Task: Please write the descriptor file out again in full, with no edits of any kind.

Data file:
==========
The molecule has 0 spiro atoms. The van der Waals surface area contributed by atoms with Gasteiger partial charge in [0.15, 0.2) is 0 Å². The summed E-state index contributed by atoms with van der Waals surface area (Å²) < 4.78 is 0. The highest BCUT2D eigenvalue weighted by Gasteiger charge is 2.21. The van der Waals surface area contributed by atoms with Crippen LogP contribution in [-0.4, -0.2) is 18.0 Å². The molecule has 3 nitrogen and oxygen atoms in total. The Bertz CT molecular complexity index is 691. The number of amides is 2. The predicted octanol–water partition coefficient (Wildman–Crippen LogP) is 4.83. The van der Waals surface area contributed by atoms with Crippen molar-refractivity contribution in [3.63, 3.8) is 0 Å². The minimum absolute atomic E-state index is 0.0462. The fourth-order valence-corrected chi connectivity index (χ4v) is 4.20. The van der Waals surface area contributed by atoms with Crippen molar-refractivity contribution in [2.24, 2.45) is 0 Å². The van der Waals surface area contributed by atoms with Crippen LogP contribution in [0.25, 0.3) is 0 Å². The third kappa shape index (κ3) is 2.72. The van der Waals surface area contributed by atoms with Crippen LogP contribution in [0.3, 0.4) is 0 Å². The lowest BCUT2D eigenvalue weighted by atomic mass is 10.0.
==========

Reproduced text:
The molecule has 0 spiro atoms. The van der Waals surface area contributed by atoms with Gasteiger partial charge in [0.15, 0.2) is 0 Å². The summed E-state index contributed by atoms with van der Waals surface area (Å²) < 4.78 is 0. The highest BCUT2D eigenvalue weighted by Gasteiger charge is 2.21. The van der Waals surface area contributed by atoms with Crippen LogP contribution in [-0.4, -0.2) is 18.0 Å². The molecule has 3 nitrogen and oxygen atoms in total. The Bertz CT molecular complexity index is 691. The number of amides is 2. The predicted octanol–water partition coefficient (Wildman–Crippen LogP) is 4.83. The van der Waals surface area contributed by atoms with Crippen molar-refractivity contribution in [3.63, 3.8) is 0 Å². The minimum absolute atomic E-state index is 0.0462. The fourth-order valence-corrected chi connectivity index (χ4v) is 4.20. The van der Waals surface area contributed by atoms with Crippen molar-refractivity contribution in [2.24, 2.45) is 0 Å². The van der Waals surface area contributed by atoms with Crippen LogP contribution in [0.25, 0.3) is 0 Å². The third kappa shape index (κ3) is 2.72. The van der Waals surface area contributed by atoms with Crippen LogP contribution in [0.3, 0.4) is 0 Å². The lowest BCUT2D eigenvalue weighted by atomic mass is 10.0.